The Downside of Heat Cogeneration at Coal Power Plants
A coal plant in China. Photo: Wikipedia, CC
Don't Turn Off the Heat Please
Both the US and China have many coal plants (producing about 45% of the power in the US and 75% in China). One difference is that in China, it is more common for the waste heat from those power plants to be recovered and used to heat local residential buildings or for industrial purposes. On the face of it, this is a good thing, but as Kevin Bullis points out, this also has a perverse effect that will probably make it harder for China to move away from coal.
Photo: USGS, public domain.
Indeed, if a coal plant only produces electricity, if you want to shut it down you just have to find another source of electricity. But if it also produces useful heat, you now also have to figure out how to replace that heat, and that's not something that renewables can do with just a bolt on replacement.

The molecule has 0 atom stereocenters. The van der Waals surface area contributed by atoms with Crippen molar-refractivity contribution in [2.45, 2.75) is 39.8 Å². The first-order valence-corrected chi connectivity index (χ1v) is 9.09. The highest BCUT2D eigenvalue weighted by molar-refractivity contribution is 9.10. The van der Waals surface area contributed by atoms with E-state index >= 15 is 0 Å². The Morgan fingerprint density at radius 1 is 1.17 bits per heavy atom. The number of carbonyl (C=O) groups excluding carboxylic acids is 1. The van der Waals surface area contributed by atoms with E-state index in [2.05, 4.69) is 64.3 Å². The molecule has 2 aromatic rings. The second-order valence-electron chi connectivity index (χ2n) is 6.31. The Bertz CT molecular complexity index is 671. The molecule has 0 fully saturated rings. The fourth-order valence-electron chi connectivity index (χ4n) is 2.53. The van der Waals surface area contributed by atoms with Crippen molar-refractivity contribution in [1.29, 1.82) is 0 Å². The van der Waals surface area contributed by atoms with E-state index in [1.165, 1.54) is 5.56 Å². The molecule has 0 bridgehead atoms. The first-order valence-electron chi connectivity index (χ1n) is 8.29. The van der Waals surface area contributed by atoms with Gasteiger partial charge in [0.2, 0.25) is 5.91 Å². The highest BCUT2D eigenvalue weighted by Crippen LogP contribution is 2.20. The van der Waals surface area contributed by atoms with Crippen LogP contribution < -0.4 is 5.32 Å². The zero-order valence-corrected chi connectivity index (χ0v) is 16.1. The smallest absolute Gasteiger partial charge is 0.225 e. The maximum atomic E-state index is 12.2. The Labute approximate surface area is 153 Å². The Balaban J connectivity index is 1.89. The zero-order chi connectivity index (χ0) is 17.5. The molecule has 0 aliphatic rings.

This also can conflict with wind power; if there's a big spike, but you can't turn down coal plants because the heat is used, you have to find another way to do something with your wind energy (if you have a lot of hydro with sufficiently big reservoirs, you can use those, but not all regions have access to this). Another way to do it - once we have a smart grid - would be to use demand-response with big industrial users or residential water heaters (more on this here).
Cleaning up the grid isn't as simple as it first may seem, but it's still a necessary task.
Via Technology Review
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